I’ve also often wondered if I were to short out the terminals of the POTS termination box on the outside my house, if my telephone company would just have some kind of temporary fuse on my telephone line, kind of like if you short out a usb port, just shut off the computer for a while and it resets. Or would you blow the POTS splitter card up the street in the termination building?

    This is something I’ve wondered for a long time, also too, anyone here held onto the wires outside their house and have someone call? I have, try it sometime. No really, try it :P Cursing and swearing will ensue.

  10. Does anybody else notice that this could have been even *better*?
    In the opening they note that they cracked the core, but repaired it ‘good as new’ with some super glue. According to my understanding of transformers though, the continuity of the magnetic flux will now have an extra break in it, changing the shape of the field overall. This would result in a loss in performance, though someone else would have to do the math on that.

  11. Probably due to the video angle, but at around 1:15 to the end, It looks like (i believe) the transformer in the back is smoking up. but that could be the razor or (what i think it is), the quarter that could be the cause of the smoke.

    I am not very knowledgable on this subject, but i very much like the fact that you can make (once again what i think it looks like) a plasma arc outside a vaccume tube.

    and aside from all that i dont know about transformers and arcs, i wonder how much “fun” you would have trying to swipe your hand or fingers BETWEEN the arc. im sure its just like touching both ends, but again, not that smart upon this particular subject.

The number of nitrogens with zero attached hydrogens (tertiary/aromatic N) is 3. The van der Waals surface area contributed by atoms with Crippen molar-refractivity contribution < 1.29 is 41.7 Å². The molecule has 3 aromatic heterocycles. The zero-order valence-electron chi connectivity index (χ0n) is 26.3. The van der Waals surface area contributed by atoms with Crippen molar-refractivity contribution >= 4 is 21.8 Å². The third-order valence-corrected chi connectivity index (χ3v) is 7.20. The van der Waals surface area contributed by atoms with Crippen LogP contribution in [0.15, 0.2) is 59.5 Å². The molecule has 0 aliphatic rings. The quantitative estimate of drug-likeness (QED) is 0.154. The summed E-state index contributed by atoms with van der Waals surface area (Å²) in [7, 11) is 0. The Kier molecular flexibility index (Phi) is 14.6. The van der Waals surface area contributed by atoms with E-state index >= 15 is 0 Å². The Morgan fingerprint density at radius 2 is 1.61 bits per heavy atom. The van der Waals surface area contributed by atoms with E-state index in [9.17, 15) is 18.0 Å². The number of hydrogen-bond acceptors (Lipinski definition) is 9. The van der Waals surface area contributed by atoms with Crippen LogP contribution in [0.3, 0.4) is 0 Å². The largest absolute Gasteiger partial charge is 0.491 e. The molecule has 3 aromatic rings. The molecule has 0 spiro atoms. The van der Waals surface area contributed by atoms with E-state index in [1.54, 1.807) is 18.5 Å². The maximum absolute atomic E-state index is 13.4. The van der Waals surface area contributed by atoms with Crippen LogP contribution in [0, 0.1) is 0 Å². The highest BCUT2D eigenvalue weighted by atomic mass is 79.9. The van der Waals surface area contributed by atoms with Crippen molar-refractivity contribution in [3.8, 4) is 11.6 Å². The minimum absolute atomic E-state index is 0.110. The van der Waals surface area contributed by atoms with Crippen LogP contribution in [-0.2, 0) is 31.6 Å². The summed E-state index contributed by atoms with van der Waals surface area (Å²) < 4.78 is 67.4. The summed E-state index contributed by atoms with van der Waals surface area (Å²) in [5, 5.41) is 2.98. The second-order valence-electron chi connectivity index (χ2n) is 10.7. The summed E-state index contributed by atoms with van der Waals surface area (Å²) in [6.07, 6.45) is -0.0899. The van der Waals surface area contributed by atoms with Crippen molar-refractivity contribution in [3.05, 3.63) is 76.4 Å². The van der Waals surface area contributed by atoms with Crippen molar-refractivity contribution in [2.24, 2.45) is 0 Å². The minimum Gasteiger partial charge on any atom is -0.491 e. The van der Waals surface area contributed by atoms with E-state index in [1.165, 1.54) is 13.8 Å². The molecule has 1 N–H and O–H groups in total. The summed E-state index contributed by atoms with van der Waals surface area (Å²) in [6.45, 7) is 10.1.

12. I worked in the UK telecoms industry in the 1970s and the electro-mechanical telephone exchanges then used 50 VDC for main power ‘because it was safe’. True, I rarely had a shock from the equipment unless a sizeable relay was powered down by my taper-nosed pliers (81s ?) clearing a fault. In the hot summer of 1976 when the temperature in the exchange reached 32 deg C you could get quite a belt (probably several hundred volts) from the back emf in the relay coil. I’ve also seen a pair of pliers, accidently rested across the two busbars at the top of the equipment frame glow white hot and start to shower sparks before they were violently kicked off.

    The power used to ring the telephone bell when a call is received was 50 VAC. This was called ‘ringing current’, and could give quite a belt too as it was AC. AC was used because, for reasons of reliability, the solenoid-armature-bell setup in the phone didn’t have a breaker to interrupt the supply as a buzzer does.